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Stop that. It’s degrading!

by Alexandra A. Taylor
February 3, 2019 | A version of this story appeared in Volume 97, Issue 5


Swapping stoppers

A photo of five vials with caps. The caps of three of the five vials appear to have melted.
Credit: L. Brian Stauffer
Bugs, unplugged: The gray synthetic rubber stoppers are degrading, while those made of silicone and neoprene are sitting pretty.

When Thomas McElrath took over as insect collection manager at the Illinois Natural History Survey (INHS) in 2017, he inherited one heck of a meltdown.

Synthetic rubber stoppers that for decades contained specimens in more than 300,000 vials had begun to degrade in a way that resembled melting. “And they are melting in different ways, which is fun,” McElrath tells Newscripts.

Stoppers that are light gray ooze into the vials, sometimes forming a seal. Those specimens are “encased in a pretty much undissolvable, horrible goo” and are lost forever, McElrath says. Stoppers that are dark gray are less destructive, but they form a sticky mess that’s a bear to work with.

To understand why some stoppers are degrading and to help future specimens avoid a similar fate, McElrath teamed up with José Andino Martinez, a chemistry lecturer at the University of Illinois at Urbana-Champaign. Andino Martinez points to the solvents in which the specimens are stored: mixtures of water and ethanol or 2-propanol. He says the solvents may have a partial non-polar character that is causing them to interact with the hydrophobic polymer in the stoppers. If his hunch is correct, the solvents have interacted “to the point that they’re breaking the polymeric structure, and they’re turning it into a less rigid material,” he says. “Now it’s more like goop.”

Andino Martinez will recruit undergrads to investigate how the material’s composition may have changed over time. He predicts that most of the caps will degrade eventually but stops short of placing blame. “People who put those caps on vials 30 years ago couldn’t predict something like this would happen,” he says.


Right now, McElrath is focused on salvaging the Hymenoptera—that’s bees, wasps, and ants—and the Araneae—that’s spiders. INHS is finishing up a grant from the National Science Foundation that funds the transfer of its spiders to new vials with plastic screw-tops. So far, a team of employees and volunteers has made it through about a third of INHS’s entire collection. While team members are transferring, they often record data about the specimens to be shared with researchers around the world. “Each of these vials is a data point in a larger study,” McElrath says.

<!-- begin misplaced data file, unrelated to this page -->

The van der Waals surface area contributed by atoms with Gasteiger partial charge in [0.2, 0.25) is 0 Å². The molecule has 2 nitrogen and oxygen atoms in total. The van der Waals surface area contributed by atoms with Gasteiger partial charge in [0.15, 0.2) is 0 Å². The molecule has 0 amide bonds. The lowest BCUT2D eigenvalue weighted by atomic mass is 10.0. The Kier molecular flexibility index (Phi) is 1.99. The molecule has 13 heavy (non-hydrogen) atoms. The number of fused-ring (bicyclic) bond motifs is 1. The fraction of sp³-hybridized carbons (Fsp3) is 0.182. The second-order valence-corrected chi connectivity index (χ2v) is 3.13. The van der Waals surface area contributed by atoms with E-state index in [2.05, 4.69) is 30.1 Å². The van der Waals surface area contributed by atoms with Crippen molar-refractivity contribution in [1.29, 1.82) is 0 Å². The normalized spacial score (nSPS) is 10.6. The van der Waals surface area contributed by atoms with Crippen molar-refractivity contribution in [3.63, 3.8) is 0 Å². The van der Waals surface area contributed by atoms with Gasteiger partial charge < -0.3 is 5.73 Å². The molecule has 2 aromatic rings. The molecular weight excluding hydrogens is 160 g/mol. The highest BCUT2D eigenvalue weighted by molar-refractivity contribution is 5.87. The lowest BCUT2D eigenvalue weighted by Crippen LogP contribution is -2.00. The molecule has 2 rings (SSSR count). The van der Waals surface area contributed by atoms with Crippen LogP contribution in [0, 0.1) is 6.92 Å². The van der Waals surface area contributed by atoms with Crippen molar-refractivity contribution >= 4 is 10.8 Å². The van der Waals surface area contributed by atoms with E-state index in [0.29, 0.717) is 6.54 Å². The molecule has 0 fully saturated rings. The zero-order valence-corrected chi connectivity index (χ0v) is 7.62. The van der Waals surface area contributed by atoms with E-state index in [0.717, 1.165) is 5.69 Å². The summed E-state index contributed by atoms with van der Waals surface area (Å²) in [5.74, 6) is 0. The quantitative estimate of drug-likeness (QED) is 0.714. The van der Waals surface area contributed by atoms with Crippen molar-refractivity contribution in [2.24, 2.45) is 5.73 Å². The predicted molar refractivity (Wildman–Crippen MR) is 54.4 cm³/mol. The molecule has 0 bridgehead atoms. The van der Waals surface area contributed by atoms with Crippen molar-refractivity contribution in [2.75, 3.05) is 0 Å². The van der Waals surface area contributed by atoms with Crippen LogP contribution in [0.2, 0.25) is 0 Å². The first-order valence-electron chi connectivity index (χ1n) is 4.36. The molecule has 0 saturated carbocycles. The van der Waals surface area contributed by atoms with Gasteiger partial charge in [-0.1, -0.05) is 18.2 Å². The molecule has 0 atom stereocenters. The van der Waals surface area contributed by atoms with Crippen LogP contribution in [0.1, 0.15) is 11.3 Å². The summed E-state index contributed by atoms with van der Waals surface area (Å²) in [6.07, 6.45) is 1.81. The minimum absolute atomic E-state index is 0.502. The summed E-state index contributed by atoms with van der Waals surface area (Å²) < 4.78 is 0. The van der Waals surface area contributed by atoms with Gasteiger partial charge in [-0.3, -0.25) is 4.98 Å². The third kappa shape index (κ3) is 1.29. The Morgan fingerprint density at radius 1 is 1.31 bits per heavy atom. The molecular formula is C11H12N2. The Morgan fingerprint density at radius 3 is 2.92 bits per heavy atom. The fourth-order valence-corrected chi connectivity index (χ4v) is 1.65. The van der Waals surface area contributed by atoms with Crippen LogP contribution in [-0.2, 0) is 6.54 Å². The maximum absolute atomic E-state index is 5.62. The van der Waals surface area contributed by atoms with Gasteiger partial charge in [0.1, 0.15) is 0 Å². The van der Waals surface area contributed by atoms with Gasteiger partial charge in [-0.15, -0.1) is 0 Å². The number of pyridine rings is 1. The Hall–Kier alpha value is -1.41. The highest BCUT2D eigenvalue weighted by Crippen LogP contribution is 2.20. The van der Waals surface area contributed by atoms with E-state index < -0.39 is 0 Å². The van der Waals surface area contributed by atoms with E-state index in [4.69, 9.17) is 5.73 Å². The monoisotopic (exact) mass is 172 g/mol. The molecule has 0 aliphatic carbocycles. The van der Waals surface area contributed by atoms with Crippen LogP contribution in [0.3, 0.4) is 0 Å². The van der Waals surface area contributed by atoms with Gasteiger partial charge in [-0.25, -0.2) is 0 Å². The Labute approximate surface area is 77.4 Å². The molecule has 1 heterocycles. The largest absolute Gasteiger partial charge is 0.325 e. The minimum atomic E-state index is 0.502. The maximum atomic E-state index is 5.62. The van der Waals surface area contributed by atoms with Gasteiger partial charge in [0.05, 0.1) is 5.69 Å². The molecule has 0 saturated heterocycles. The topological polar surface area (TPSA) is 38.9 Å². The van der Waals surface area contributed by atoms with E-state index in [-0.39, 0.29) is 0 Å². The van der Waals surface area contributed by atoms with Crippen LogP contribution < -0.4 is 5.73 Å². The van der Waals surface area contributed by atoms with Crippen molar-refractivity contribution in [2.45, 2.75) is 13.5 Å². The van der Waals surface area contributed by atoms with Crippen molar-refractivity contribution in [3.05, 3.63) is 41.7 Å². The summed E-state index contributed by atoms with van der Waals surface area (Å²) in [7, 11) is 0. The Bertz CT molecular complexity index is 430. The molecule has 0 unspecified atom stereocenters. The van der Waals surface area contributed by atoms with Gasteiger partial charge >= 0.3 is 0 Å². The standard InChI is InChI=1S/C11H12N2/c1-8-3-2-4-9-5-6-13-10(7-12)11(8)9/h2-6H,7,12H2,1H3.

Though he’s young now, McElrath may be an old man by the time this project is finished. With 5 years of funding for four hourly workers working 10 hours per week, he could solve the problem in 5 years. Or, at the current level of funding, he could finish in 30. “If anyone else has experienced similar situations and has any other, better solutions than replacing every single vial,” he says, “please let me know.”


Culturing culture

A photo of the 17th-century baroque painting Incoronazione della Vergine by the Italian painter Carlo Bononi.
Credit: Nicola Quirico/Wikimedia Commons
If it ain’t baroque: Elisabetta Caselli studied how microbes are degrading this painting.

Art history majors who thought they had safely avoided biology should think again. Elisabetta Caselli, a clinical microbiologist at the University of Ferrara, has turned her focus to the microbiome of antique paintings (PLOS One 2018, DOI: 10.1371/journal.pone.0207630).

Caselli’s usual beat has her tracking bacteria populations in hospitals, but she switched her focus as part of an interdisciplinary project to restore Incoronazione della Vergine, a 1620 painting (shown) attributed to the Italian baroque painter Carlo Bononi. The painting, usually housed in the Basilica of Santa Maria, was damaged when an earthquake struck Ferrara in 2012. As it turns out, the painting was being further degraded by bacteria and fungi snacking on its pigments.

Caselli’s team set out to document the biodeterioration process and to characterize the cast of microbial characters that populate the painting. The researchers sampled 4 mm2 sections from various areas of the work. Their hunt turned up a diverse population that varied depending on light, temperature, humidity, and nutrient availability. Certain microbes preferred certain pigments. For example, species of Aspergillus and Penicillium liked the dark brown of the angels’ garments, while Cladosporium gravitated toward the lighter pinks and yellows of the sky.

The team also saw evidence that introducing strains of Bacillus, commonly used in hospital sanitation, could control the teeming masses of pigment-munching microbes. But they still need to ensure that Bacillus won’t do some biodegrading of its own.

Alexandra Taylor wrote this week’s column. Please send comments and suggestions to


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